Question: Have any of the current justices (Sotomayer included) ever represented a criminal defendant?
Posted by: DEJ | Jun 29, 2009 12:00:21 PM
Thanks, George. I think you effectively captured my drift. I also think being pro-liberty or pro-freedom may capture these ideas, though those who claim to champion these banners are often eager to sell out those accused or convicted of crimes (see, e.g., how the gun right community has tended to sell out all felons, even non-violent ones).
Posted by: Doug B. | Jun 29, 2009 12:57:38 PM
Doug, maybe the legal blogosphere could get a "Coin the Constitution" contest going, with some prizes. The best I can come up with is a spin on "traditional family values": traditional liberty values. That's not good enough though.
When their arguments are reduced to the lowest constitutional denominator, tough on crime people, left or right, do not want to amend the Bill of Rights and they value its protections. There must be a term, coined yet or not, that captures that faith in the Constitution. It would seem this would be the defense bar's number one priority if they don't like Nancy Grace slapping their cheeks pink.
Posted by: George | Jun 29, 2009 3:53:40 PM
George -- I was wondering if you could quote specific language in my post that you think is incorrect or "twisted," and explain why you think so.
I was also wondering whether you could be more specific about your statement that "government should not wield more power than necessary." What is necessary? Who gets to decide? Under what standards?
I'll concede right now that we could open the prison gates tomorrow and the world would not come to an end. In this sense, no imprisonment at all is "necessary." The more realistic question, though, is whether imprisonment advances important goals. Almost every serious person acknowledges that it does. But despite this fact, I see repeated again and again, sometimes with a good deal of venom, the idea that this is "incarceration nation," with all manner of unworthy (and false) comparisons to North Korea, Iran, Cuba, etc. This sort of sloganeering against imprisonment does not suggest any sort of refined thinking. It represents a visceral antagonism to the idea of imprisonment at all. At some level I'm sure you know this.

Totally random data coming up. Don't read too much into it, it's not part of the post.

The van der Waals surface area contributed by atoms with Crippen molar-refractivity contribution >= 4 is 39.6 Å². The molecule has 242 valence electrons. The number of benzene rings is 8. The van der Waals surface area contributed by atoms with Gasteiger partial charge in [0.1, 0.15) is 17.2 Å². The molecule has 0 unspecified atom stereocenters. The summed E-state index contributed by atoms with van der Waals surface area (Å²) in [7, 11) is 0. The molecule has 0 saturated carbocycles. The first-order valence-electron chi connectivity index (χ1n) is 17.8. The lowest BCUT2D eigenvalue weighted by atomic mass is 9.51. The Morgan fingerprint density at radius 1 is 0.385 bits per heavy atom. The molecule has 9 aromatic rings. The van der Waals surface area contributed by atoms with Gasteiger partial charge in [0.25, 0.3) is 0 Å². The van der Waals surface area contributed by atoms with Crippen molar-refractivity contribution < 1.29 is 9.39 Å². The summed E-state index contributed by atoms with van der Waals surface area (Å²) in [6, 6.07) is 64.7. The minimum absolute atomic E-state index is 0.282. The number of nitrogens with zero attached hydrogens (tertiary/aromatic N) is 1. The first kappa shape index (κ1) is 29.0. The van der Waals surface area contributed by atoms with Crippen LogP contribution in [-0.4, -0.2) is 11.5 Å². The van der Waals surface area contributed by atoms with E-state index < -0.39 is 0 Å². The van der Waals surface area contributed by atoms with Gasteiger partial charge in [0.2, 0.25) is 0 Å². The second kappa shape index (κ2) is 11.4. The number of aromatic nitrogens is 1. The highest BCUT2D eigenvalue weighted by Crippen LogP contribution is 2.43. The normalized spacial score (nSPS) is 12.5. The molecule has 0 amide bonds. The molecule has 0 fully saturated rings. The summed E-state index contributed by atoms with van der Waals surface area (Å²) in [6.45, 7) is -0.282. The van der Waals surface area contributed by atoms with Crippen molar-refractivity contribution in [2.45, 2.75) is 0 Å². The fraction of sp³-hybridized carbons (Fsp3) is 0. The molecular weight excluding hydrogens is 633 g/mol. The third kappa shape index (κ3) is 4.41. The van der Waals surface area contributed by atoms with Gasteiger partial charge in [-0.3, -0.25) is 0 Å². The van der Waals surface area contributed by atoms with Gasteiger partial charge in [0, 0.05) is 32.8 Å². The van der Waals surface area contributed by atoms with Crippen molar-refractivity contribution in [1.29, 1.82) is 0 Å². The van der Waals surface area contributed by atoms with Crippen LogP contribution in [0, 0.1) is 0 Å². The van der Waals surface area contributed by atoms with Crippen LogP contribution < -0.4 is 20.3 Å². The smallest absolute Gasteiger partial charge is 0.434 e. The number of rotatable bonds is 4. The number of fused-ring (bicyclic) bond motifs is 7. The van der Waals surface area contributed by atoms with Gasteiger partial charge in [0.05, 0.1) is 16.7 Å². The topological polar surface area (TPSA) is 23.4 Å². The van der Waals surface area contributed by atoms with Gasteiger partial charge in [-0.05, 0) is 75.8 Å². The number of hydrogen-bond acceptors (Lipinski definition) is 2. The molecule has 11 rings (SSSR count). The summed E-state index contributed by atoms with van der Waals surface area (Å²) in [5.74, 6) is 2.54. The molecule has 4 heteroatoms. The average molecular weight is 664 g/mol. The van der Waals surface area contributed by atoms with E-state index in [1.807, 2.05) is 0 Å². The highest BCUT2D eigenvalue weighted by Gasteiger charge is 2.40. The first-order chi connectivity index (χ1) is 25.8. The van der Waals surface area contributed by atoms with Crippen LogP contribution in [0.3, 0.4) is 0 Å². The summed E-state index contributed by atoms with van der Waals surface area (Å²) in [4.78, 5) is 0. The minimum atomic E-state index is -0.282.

This is in line with the sort of thinking that sees the criminal as the victim, or as a "patient" in need of care rather than a conscious actor in need of discipline, or of the state as a bunch of rogue police/prosecutors/judges out to ensconse the undeserved priveliges of the ruling class, etc.
Just once I would like to see a defense lawyer admit that the huge majority of inmates earned their way into prison, and that society is safer with them there. But I suspect I'll be waiting a long time.
Posted by: Bill Otis | Jun 29, 2009 7:38:09 PM
Mr. Otis, I didn't accuse you of twisting Doug's word, but you did. He didn't even imply no one should be in prison or that the state's right to imprison is not "uniformly accepted throughout the civilized world." If that is ideal in all cases is debatable.
Most of those in prison, if guilty, would agree imprisonment can be just, if they were treated fairly. I believe Doug posted a study to that effect not too long ago. Again, it is not if the state should have the power to imprison, but if the laws are rational, balanced and fair from investigation to sentencing. If so, few would complain even if they do not like the sentence. Fair is fair. There is no word or soundbite for that. What is "necessary" is an open question but would you concede that some sentences go beyond what is necessary given the purpose of prisons? For example, is every California Third Strike sentence necessary for public safety?
Posted by: George | Jun 29, 2009 10:03:16 PM